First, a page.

In today’s first reading, God reminds the Church, the new Israel, through the Prophet Isaiah, “I will make you a light to the nations that my salvation may reach to the ends of the earth.” The season of Ordinary Time is the time to live out this responsibility of being the light to the nations. The light does not necessarily add anything to what is in existence, it reveals the beauty that is in existence. For example, John became a light in the Gospel passage when he revealed Jesus as “the Lamb of God, who takes away the sin of the world.” He knew something good about Jesus that others did not know. He knew that would turn people’s attention from him to Jesus, but he went on to shine his light on Jesus, to reveal him to the world.

As we begin this first part of the Ordinary Time of the Liturgical Year, let us examine ourselves as Christians. Do I shine my light on others to reveal the beauty in them for the world to see? Do I divert people’s attention from the beauty of others? When I read a post on social media, do I only point out what I think is wrong so as to distract people from the rest of the work? Do I describe people by their disabilities or their abilities? Am I afraid of letting others shine? Why do we persecute people when they are alive only to canonize them when they die? My dearly beloved in Christ, I have another suggestion for New Year’s resolution as we begin this New Year. Let us agree as a family, as friends, as coworkers, etc. to meet in-person or virtually once every week or every month. The agenda for the meeting is to go round the table to tell each member one wonderful thing about them, just shine your light on one of their good qualities. Let us resolve for this year that if there is something negative about them, we will not say it to anyone except to God in prayer. We will only shine our lights on their good sides, and by so doing, their good sides will suffocate their bad sides. Let us not wait until their funeral before we say how they were the best creatures of God. Let us say it while they are still alive. As we accept this resolution, may the light that shines from Christ through us dispel all the forces of darkness, until we come to our heavenly inheritance; through the same Christ our Lord. Amen.

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WHAT A PARADOX! THE EPIPHANY OF THE LORD YEAR “A” ON JANUARY 8, 2023 (R. 1: Isaiah 60: 1-6; Psalm 72: 1- 2, 7-8, 10-13; R. 2: Ephesians 3: 2-3a, 5-6; Gospel: Matthew 2: 1- 12) FR EMMANUEL INEDU OCHIGBO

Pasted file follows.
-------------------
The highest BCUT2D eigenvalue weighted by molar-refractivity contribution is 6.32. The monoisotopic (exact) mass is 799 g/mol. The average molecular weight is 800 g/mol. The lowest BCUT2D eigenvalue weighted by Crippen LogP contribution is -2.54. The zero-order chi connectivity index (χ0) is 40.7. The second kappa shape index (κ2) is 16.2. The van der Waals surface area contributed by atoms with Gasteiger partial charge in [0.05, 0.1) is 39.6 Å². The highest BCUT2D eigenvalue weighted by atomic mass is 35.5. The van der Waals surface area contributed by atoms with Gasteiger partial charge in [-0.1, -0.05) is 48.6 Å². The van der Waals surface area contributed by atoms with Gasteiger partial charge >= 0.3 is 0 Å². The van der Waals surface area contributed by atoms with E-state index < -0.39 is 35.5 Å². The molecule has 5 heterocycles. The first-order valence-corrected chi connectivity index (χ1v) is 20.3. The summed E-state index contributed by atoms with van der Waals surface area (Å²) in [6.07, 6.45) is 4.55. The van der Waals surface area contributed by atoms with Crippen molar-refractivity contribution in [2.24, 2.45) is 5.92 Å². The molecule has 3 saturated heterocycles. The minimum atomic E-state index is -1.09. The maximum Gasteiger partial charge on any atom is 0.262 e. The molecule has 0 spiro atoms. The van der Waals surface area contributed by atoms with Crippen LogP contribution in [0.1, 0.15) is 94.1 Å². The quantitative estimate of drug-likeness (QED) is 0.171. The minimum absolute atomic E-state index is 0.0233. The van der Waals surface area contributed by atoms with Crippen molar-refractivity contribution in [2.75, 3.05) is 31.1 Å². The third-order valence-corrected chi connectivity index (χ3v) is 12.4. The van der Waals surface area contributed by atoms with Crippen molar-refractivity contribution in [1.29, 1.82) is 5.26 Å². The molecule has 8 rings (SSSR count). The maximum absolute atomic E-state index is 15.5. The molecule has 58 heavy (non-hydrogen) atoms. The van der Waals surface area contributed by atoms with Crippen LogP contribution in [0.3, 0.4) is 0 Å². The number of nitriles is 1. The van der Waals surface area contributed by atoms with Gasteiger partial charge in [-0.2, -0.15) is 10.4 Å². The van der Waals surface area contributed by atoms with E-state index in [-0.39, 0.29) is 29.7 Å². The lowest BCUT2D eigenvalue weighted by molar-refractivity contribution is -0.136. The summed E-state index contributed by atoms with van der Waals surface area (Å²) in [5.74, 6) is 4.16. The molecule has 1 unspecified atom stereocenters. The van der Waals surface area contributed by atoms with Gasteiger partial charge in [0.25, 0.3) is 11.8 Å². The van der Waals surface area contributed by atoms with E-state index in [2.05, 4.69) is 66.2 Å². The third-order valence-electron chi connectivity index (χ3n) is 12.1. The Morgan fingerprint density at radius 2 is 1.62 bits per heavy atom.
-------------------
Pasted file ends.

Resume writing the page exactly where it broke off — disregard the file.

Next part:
Shortly after my priestly ordination in Nigeria, I was assigned to the Cathedral in my home diocese as Assistant Cathedral Administrator. I invited an older priest to direct a retreat for the young adults of the Cathedral. While preaching on the first day of the retreat, he pointed out that there are four groups of people in the Catholic Church who must work harder if they must make it to heaven. I became very concerned when he listed the four groups, I found myself in two of them. He listed the following as the four groups: Altar servers, Choristers, Church Wardens/Ushers/Hospitality, and Pastoral Council. Altar Servers (I became an altar server at the age of seven), Choir (I joined the choir from my mother’s womb. She was pregnant with me and kept going to the choir, so I had no choice but join her. All through my Seminary formation, I was also a member of the choir. Two years before my graduation, I became one of the Choir Masters, and a year after my priestly ordination, I became the Diocesan Music Director of my diocese).

The four groups according to him are so close to the altar that they can easily end up being far away from God. For the altar servers, when they come to Mass, they are usually so preoccupied with what they had practiced that they do not listen to the readings, they do not pay attention to the homilies, and they do not pray. Their goal is to avoid making mistakes while serving.

Similarly, choristers can easily forget that they are to lead the congregation in worship. It is not uncommon to see choristers flipping through their singing sheets or books while the readings or homilies are going on. At other times, while prayers are going on, they keep on whispering tunes into the ears of one another or running commentaries. The instrumentalists use moments of readings, homilies, and prayers to continue their private rehearsals in low volume. It is also not uncommon to find members of the choir escaping from Mass at any point during the Mass that they are not “performing”, only to come back when it is time for their next “performance,” like the Mass is a concert.